Saturday , October 20 2018
Home / Music / Reviews music / Album Reviews / Music Review: Angus Crowne – ‘Angus Crowne and the Family Jewels’
One expects to be taken by surprise by an artist who created a whole new genre in order to share some of his daily experiences in a funny, yet insightful way. Is it actually the case?

Music Review: Angus Crowne – ‘Angus Crowne and the Family Jewels’

angus crowne and the family jewelsReading about Los Angeles-based Angus Crowne’s debut album, titled Angus Crowne and the Family Jewels, one already expects to be taken by surprise. The self-described older, wiser, and a little frustrated and bitter artist states that he has created a whole new genre in order to adequately share some of his daily experiences in a funny, yet insightful way: uke-billy punk.

This implies that one must have an open mind before cracking open this 10-track set, which Crowne created with the help of Andrea Balestra (guitar) and Alejandra Arellano (drums). The overall vibe of the genre is, however, kind of familiar to those listeners comfortable with mashups. It is basically the coming together of Americana and punk rock featuring the ukulele.

Three of the tracks on the album are of this genre. The lyrics in the uptempo “Cold Soup” come off as simple and sweet, discussing said meal as a metaphor for a relationship gone cold over a punk rock-tasting melody that is somewhat smoothed over. This taste is even more diluted in the melody of the uptempo “Paycheck”; however, the angrier lyrics and the more forceful vocals make up for it. “Sandbox” marks the best balance of Americana and punk rock with a surprisingly coherent and consistent result.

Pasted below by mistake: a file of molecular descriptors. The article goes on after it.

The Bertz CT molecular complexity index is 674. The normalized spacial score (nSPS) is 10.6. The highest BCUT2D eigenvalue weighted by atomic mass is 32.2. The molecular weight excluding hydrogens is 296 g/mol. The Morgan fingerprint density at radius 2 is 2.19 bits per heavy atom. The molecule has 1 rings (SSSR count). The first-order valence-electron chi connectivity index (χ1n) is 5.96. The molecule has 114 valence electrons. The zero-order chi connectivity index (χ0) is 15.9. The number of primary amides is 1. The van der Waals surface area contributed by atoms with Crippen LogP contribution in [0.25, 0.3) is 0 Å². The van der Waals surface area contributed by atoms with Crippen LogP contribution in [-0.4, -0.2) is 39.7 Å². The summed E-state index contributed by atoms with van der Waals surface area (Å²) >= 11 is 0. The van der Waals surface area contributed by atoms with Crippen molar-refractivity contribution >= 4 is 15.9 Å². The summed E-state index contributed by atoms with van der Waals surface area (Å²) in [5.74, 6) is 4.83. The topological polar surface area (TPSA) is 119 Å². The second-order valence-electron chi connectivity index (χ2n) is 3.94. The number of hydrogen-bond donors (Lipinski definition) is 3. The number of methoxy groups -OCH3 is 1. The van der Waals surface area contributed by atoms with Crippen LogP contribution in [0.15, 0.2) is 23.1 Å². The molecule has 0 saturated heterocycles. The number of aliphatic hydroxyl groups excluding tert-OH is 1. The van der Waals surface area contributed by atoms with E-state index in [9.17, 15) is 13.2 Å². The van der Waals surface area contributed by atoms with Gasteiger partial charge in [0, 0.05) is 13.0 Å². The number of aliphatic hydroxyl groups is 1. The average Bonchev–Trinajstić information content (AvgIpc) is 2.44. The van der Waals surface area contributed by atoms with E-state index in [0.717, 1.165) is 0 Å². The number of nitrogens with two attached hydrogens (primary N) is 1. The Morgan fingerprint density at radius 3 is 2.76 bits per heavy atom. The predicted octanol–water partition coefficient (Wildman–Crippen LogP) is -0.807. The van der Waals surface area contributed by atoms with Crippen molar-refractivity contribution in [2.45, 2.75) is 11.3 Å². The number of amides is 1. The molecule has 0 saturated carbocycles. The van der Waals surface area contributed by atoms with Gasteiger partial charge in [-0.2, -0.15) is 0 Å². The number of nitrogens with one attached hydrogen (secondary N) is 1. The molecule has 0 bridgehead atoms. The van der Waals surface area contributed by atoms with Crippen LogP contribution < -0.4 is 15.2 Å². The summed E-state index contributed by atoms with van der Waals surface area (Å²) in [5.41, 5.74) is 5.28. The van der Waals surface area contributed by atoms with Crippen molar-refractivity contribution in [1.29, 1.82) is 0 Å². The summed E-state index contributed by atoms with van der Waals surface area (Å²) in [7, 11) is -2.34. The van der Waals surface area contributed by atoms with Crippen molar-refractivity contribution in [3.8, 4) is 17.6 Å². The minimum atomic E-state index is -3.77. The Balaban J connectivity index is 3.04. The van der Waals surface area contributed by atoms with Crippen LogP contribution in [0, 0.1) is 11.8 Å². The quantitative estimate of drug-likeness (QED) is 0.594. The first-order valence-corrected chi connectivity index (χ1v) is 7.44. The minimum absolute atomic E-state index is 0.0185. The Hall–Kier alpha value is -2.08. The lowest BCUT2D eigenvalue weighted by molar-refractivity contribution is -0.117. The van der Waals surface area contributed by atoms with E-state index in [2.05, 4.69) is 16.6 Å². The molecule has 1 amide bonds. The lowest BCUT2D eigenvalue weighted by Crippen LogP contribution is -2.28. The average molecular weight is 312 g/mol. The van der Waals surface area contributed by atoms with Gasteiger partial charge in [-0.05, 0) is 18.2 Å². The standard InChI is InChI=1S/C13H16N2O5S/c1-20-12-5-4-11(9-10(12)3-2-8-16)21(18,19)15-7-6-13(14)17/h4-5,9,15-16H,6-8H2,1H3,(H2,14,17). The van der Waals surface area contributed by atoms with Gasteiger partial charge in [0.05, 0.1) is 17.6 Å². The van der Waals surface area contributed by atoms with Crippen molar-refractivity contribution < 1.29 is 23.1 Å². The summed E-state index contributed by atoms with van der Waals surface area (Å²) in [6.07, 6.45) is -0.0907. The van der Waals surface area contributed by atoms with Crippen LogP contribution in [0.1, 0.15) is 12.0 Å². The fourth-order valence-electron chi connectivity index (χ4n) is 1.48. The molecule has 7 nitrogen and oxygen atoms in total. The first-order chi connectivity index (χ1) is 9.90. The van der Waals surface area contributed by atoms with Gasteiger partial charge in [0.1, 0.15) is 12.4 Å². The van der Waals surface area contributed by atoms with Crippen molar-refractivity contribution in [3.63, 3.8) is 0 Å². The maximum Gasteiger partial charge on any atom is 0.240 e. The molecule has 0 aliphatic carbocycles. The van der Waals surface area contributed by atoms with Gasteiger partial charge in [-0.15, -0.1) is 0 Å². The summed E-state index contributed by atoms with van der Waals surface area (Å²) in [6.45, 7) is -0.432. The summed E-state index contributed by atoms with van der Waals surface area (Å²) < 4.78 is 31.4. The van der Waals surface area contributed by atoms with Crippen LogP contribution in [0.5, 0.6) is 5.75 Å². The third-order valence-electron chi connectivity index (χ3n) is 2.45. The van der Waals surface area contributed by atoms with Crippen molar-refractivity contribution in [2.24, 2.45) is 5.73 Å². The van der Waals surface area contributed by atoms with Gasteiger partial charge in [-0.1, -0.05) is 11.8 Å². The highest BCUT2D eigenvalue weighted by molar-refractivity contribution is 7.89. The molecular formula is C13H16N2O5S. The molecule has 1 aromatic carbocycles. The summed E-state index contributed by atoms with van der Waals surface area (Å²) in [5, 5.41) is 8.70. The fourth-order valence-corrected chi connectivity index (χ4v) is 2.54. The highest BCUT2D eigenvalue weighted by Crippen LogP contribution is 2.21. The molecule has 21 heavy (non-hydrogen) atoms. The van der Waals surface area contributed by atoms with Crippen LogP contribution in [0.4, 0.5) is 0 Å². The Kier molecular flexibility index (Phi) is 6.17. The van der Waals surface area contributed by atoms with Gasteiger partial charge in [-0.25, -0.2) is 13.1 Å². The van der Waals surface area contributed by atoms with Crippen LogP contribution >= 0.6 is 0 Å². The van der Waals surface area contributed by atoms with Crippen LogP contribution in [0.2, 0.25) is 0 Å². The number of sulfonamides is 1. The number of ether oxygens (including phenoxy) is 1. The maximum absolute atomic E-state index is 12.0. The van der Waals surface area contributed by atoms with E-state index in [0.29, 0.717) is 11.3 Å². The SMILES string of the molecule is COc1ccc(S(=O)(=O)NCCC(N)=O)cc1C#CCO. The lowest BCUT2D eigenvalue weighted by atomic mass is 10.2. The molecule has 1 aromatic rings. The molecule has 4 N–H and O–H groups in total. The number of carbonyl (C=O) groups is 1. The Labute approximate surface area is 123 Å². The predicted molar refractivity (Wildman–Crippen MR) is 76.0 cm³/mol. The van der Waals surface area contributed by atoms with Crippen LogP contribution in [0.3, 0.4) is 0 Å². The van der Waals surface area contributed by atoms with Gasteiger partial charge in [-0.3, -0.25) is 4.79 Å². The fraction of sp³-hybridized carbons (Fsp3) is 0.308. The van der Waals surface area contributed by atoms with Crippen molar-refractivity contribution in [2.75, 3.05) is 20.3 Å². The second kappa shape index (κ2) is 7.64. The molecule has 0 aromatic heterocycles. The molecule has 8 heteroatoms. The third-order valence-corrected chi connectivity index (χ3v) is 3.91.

Some of the numbers remain firmly in Americana territory. The bass line in the mid-tempo “Heart and Soul” leads the way into a sweet and gentle ballad which demonstrates that Crowne isn’t as bitter as he might lead listeners to believe. “Man Bun”, however, shows us that there is a side of him that is definitely frustrated with some aspects of today’s society, calling for the death of the hairdo of the same name. If one doesn’t pay attention to the lyrics, one might think that the uptempo number is a positive and happy track when in fact the lyrics sharply contrast with the annoyance and frustration they convey. It remains a fun song to listen to as it doesn’t verge into hate speech territory, remaining more in the place where some older fathers, confused with their children’s choices, are.

Unsurprisingly, Crowne uses punk rock as a way to convey his frustrations very clearly. “Lullaby Blues” starts with a gentle ukulele before plunging unapologetically into punk rock madness with the main lyric being a swear word—making it basically a track showing the finger to the world. I personally don’t like swearing so I didn’t make it through the first little bit, but I can see how someone angry at the world would play this one loudly while banging their way through daily chores or even singing along at the top of their lungs.

“Puking” is an uptempo headbanger that is a little less in-your-face, using the genre to convey his frustrations with lyrics going beyond a repeated swear word. The midtempo “Kitty”, led by an ear-catching bass line, is a little more complex; the punk guitars back up vocals that drip with attitude, making lyrics such as, “Where is your kitty/You look so pretty” sound a lot more interesting than they would have otherwise.

Angus Crowne offers an interesting sound with which he shares frustrations that many a listener will connect with. His uke-billy punk genre might sound like something not worth giving a try but will come off as a pleasant surprise to those who like fun music. Listeners who, like me, don’t like swear words, be warned: There are a couple throughout the album, and skip “Lullaby Blues”. More information about the artist and his projects are available on both his official website and his Facebook page.

About Sahar

Check Also

Kenny George Band

Music Premiere: Kenny George Band – ‘The Silent Saint’ EP

Superbly wrought by the Kenny George Band,' The Silent Saint' is wonderful, rife with imminence, warmth, emotional bruises, and fondness.